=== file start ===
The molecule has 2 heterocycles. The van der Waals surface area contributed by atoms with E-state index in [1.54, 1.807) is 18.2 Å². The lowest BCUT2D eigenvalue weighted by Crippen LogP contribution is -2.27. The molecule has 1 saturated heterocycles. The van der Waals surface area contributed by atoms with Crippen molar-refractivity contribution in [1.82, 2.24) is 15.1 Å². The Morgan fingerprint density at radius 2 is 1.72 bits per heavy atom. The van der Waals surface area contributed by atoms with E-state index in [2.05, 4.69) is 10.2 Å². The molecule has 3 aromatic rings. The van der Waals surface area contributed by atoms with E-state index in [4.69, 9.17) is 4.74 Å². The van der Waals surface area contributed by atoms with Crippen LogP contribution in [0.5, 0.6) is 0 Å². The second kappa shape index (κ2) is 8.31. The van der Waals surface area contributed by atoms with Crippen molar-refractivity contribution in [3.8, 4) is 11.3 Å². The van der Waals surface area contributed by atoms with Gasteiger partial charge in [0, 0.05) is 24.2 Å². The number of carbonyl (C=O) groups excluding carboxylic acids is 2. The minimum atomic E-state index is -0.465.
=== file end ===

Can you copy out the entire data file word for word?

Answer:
The molecule has 2 heterocycles. The van der Waals surface area contributed by atoms with E-state index in [1.54, 1.807) is 18.2 Å². The lowest BCUT2D eigenvalue weighted by Crippen LogP contribution is -2.27. The molecule has 1 saturated heterocycles. The van der Waals surface area contributed by atoms with Crippen molar-refractivity contribution in [1.82, 2.24) is 15.1 Å². The Morgan fingerprint density at radius 2 is 1.72 bits per heavy atom. The van der Waals surface area contributed by atoms with E-state index in [2.05, 4.69) is 10.2 Å². The molecule has 3 aromatic rings. The van der Waals surface area contributed by atoms with E-state index in [4.69, 9.17) is 4.74 Å². The van der Waals surface area contributed by atoms with Crippen LogP contribution in [0.5, 0.6) is 0 Å². The second kappa shape index (κ2) is 8.31. The van der Waals surface area contributed by atoms with Crippen molar-refractivity contribution in [3.8, 4) is 11.3 Å². The van der Waals surface area contributed by atoms with Gasteiger partial charge in [0, 0.05) is 24.2 Å². The number of carbonyl (C=O) groups excluding carboxylic acids is 2. The minimum atomic E-state index is -0.465.